If you converted a domain instead of adding one, it can take up to 24 hours to set up single sign-on. Before you validate single sign-on, you must complete Active Directory synchronization setup, synchronize your directories, and synchronize your users.

Use the tool to verify that single sign-on is set up correctly

To verify that single sign-on is set up correctly, you can perform the following procedure to confirm that you can sign in to the cloud service with your corporate credentials.

Microsoft has provided a tool that you can use to test your SAML 2.0-based identity provider. Before running the test tool, you must have configured an Azure AD tenant to federate with your identity provider.


Connectivity Analyzer requires Internet Explorer 10 or higher.

  1. download theconnectivity analyzer.

  2. Click Install Now to begin downloading and installing the tool.

  3. Select "I can't federate with Office 365, Azure, or other services that use Azure Active Directory."

  4. After the tool has been downloaded and run, the Connection Diagnostics window will appear. The tool guides you through testing your federation connection.

  5. Connectivity Analyzer will open your SAML 2.0 IDP for you to log in, enter the credentials of the main user you are testing:

    Azure AD Connect: Use a SAML 2.0 Identity Provider for Single Sign-On - Azure - Microsoft (1)

  6. In the federation test input window, you must enter an account name and password for the Azure AD tenant that is configured to federate with your SAML 2.0 identity provider. The tool attempts to log in with these credentials, and the output provides detailed results of the tests performed during the login attempt.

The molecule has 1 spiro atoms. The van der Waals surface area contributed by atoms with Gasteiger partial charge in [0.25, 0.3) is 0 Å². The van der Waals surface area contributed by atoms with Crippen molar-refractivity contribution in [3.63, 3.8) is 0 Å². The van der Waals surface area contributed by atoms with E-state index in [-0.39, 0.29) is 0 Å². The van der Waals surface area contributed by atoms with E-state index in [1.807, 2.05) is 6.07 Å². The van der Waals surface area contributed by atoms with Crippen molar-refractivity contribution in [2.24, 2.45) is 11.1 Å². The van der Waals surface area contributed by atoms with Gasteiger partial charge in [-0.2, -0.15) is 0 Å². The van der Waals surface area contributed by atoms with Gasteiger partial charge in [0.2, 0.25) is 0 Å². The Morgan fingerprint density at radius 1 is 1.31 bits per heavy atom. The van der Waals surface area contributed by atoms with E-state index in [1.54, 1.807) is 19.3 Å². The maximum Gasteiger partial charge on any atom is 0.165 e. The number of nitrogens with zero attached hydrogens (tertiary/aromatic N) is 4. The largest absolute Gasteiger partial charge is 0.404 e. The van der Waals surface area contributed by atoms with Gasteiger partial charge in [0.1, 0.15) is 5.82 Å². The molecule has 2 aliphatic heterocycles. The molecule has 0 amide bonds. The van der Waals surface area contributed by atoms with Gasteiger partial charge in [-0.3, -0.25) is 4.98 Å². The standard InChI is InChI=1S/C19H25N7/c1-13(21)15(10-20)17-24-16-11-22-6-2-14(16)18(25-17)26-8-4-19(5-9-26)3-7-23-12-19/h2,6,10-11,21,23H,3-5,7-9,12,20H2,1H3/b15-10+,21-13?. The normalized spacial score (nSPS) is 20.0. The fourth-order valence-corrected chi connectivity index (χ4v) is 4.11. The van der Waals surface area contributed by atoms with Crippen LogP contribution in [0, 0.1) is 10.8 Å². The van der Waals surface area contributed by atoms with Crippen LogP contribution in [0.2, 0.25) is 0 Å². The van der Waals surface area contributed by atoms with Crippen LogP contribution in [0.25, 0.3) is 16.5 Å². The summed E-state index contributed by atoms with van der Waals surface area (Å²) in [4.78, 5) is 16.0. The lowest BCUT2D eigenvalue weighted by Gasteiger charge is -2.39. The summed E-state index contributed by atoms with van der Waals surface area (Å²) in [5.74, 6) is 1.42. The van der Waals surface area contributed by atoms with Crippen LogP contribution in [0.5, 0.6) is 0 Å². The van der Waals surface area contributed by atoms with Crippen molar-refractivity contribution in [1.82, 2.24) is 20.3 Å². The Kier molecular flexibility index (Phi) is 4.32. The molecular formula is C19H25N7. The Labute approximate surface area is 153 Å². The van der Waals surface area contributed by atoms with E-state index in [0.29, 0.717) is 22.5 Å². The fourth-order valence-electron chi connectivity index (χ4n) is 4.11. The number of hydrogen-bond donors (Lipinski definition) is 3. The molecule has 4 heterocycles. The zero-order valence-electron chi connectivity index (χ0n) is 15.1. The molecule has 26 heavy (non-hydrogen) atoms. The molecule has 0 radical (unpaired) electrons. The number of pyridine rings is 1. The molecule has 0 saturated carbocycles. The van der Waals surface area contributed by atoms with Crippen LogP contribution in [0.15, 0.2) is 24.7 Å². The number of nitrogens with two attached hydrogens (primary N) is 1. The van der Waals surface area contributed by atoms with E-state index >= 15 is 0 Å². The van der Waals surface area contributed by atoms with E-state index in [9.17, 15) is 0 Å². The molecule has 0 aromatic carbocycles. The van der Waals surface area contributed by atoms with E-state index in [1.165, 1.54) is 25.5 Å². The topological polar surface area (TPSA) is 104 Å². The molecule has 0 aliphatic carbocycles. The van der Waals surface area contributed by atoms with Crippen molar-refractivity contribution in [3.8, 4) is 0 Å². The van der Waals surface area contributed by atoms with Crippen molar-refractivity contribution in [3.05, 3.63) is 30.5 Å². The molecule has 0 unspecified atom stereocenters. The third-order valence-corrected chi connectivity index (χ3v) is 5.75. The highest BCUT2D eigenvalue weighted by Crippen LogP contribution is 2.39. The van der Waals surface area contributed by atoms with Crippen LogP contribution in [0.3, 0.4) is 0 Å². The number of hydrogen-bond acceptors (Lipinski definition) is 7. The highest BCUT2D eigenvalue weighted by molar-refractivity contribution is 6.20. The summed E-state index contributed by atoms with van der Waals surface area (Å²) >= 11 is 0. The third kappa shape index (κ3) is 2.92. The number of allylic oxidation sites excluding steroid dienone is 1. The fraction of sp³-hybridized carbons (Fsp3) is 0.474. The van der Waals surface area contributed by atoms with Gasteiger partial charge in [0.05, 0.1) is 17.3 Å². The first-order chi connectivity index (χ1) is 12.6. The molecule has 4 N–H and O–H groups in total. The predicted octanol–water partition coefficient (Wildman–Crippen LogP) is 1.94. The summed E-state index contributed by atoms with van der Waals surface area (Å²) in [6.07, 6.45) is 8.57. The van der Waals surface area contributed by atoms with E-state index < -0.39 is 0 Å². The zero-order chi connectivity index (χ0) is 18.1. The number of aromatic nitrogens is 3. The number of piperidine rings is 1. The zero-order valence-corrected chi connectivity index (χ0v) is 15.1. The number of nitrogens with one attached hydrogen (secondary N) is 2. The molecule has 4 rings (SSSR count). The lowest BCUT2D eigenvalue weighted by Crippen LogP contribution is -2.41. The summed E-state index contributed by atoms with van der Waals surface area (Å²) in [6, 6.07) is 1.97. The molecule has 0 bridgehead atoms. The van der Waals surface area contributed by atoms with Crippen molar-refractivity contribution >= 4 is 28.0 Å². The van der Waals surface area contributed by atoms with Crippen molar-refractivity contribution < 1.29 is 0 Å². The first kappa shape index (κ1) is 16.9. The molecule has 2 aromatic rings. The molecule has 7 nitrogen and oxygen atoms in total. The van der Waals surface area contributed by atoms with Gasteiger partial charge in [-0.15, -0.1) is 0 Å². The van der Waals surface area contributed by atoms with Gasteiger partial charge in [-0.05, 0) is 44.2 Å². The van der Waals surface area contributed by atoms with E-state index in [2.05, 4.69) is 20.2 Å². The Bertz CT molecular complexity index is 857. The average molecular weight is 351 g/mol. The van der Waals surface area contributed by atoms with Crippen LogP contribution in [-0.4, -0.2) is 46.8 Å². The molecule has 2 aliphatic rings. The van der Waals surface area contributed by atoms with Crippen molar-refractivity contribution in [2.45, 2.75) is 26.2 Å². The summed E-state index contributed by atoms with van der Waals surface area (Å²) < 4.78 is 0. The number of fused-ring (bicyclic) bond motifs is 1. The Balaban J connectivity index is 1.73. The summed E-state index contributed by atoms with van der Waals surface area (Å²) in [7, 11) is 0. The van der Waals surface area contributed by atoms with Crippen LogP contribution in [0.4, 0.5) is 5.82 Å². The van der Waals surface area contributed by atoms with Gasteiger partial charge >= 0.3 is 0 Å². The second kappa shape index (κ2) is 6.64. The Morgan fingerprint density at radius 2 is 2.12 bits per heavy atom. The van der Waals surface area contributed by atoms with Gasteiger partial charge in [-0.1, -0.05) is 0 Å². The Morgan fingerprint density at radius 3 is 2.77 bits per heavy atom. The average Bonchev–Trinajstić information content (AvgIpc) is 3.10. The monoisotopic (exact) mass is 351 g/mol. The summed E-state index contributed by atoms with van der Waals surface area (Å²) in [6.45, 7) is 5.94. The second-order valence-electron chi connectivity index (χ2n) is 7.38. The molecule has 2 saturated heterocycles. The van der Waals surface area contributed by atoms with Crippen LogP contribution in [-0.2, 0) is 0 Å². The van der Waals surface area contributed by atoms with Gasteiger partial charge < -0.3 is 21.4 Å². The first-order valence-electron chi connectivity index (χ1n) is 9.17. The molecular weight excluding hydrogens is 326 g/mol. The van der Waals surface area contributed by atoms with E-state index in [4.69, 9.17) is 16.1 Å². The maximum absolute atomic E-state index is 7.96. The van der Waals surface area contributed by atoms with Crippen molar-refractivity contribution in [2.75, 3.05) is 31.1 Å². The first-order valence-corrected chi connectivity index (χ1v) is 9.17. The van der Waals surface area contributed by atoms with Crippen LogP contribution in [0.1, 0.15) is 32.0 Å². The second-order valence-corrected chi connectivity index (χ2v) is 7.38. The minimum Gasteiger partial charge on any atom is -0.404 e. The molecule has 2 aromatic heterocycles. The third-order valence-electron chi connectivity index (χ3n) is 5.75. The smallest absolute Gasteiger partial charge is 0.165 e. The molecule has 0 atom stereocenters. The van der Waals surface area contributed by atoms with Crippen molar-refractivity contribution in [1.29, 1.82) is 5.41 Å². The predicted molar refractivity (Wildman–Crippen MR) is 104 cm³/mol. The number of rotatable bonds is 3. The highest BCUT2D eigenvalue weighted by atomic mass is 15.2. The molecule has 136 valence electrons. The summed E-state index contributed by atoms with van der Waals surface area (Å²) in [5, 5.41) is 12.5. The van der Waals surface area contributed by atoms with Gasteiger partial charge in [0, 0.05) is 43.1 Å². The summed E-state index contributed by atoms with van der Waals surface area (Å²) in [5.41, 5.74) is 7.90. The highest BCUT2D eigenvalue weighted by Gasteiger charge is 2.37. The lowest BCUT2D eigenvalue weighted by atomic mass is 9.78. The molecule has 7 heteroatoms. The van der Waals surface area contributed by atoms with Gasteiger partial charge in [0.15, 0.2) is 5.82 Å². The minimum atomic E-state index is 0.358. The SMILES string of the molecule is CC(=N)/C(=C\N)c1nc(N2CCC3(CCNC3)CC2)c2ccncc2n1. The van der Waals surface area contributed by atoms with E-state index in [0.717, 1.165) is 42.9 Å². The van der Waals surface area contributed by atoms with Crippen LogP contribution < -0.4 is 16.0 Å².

Azure AD Connect: Use a SAML 2.0 Identity Provider for Single Sign-On - Azure - Microsoft (2)

  7. This window shows a failed test result. Clicking Review Detailed Results will display information about the results of each test performed. You can also save the results to disk for sharing.


The Connectivity Analyzer also tests active federation using WS* and ECP/PAOS based protocols. If you don't use them, you can ignore the following error: Test the active login flow using the active federation endpoint of your identity provider.

Manually verify that single sign-on is set up correctly

Manual verification provides additional steps to ensure that your SAML 2.0 identity provider works correctly in many scenarios. Follow these steps to verify that single sign-on is set up correctly:

  1. On a domain-joined computer, sign in to your cloud service with the same login name you use for your corporate credentials.
  2. Click on the password field. When single sign-on is configured, the password field will be grayed out and you will see the following message: "You must now sign in to <your company>".
  3. Click the Register for <your company> link. If you can log in, single sign-on has been configured.

Next steps

  • Manage and customize Active Directory federation services with Azure AD Connect
  • Azure AD federation compatibility list
  • Custom installation of Azure AD Connect